When the news leaked out last week – on a website, of course – that an Internet filter was in the making, an uproar broke out in cyberspace. Malaysians voiced fears that it was intended to curb political dissent as well as its stated aim of pornography.
The traditional print media picked up on it, igniting more outrage and protests. The outcry prompted a public statement by Prime Minister Najib Razak that filters were ineffective.
On Wednesday, the government formally scrapped the plan, even though Information Minister Rais Yatim said it would continue to study the flow of information on child pornography, gambling and terrorism.
It is understood that the filter proposal came about after the Malaysian Communications and Multimedia Commission planned a study on what it called the “positive use of the Internet”.
Homing in on the root of the problem, Pulai MP Nur Jazlan Mohamed noted that while pornography is a serious problem, the scope of the proposed filter was simply too wide. “It’s stupid to block information, we have to find ways to manage it,” he said.
For Malaysians, the Internet is one of the most important sources of alternative political news and has great credibility.
Readership for news websites has grown exponentially. A Nielsen survey last year showed that four out of 10 Malaysians used the Internet for at least an hour a day. Of these, 35 per cent said they read news online.
In a survey last year of people under 35, the Merdeka Centre found that 49 per cent of the 2,500 respondents distrusted mainstream reporting of political and current issues.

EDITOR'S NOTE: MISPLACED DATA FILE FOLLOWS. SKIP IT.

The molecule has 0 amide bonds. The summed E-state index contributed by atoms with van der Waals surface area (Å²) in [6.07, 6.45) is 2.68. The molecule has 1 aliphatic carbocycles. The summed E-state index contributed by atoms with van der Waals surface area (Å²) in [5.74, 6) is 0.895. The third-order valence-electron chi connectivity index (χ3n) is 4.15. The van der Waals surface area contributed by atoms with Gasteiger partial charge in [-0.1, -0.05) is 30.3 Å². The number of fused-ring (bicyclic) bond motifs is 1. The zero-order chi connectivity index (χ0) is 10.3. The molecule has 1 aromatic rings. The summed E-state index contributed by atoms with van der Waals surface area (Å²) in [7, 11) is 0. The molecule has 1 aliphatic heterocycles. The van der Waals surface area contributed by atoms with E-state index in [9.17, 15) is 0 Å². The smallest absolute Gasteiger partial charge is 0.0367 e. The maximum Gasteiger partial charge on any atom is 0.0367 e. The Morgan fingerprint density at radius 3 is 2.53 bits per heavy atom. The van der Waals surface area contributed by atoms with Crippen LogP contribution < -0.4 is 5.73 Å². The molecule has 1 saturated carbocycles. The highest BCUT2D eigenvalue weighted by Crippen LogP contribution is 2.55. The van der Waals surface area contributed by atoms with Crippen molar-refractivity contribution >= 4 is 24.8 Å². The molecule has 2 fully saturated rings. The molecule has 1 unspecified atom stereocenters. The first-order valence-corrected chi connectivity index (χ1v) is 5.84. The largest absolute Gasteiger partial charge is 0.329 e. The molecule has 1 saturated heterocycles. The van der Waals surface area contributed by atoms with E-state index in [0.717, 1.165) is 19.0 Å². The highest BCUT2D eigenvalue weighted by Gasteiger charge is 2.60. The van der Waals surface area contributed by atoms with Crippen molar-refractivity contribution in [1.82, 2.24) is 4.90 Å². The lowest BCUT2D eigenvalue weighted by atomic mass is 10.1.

The opposition has been a beneficiary of this, making use of the Web’s ability to spread information at top speed to vast numbers of people to win handsomely in the last general election.
The government has largely taken a hands-off policy, except for a few occasions when it apparently tried to block the Malaysia Today website run by Raja Petra Kamaruddin.
It has also used existing laws against him, for blog postings deemed defamatory and seditious.
The absence of direct censorship is largely thanks to a no-censorship guarantee, given when the Multimedia Super Corridor – a special IT economic zone – was launched in the late 1990s.
Rather than resort to censorship – after its election losses last year – the government decided that it would do more to harness the Internet’s power, with Barisan Nasional (BN) politicians setting up blogs, Facebook and Twitter accounts, and even holding live chats.
An Umno leader said the party also set up an IT unit to present its side of the story on blogs when necessary. But a year later, it is apparent that few BN politicians have learnt to use the Internet effectively.
“They see the Internet as a one-way street to make a political statement,” said IT specialist Dinesh Nair.
Umno Youth chief Khairy Jamaluddin is one of the savvier ones.
“For instance, Khairy intersperses his political tweets with trivial comments about his daily activities. And he replies to people. This builds relationships,” said Nair.
It works when it is done well. Political analyst Ong Kian Ming said Khairy has managed to change the opinion of some fence-sitters about him, although not to a large extent yet.
But many BN politicians tend to view blogging with suspicion.
Earlier this week, the Malaysian Chinese Association vice-president Ng Yen Yen said internal threats in the form of comments via blogs are becoming more dangerous than external threats.
Ironically, the BN’s attempt to fall back on the old mode of control via a Net filter was defeated by the netizens whom it sought to rein in.
“It’s a losing proposition. Even if the government does not block political sites, the very notion of such a law provokes a negative reaction,” said Mr Ong.
He noted that the Internet has become such a key component of the political battleground that any party that ignores it is likely to find itself handicapped. – Straits Times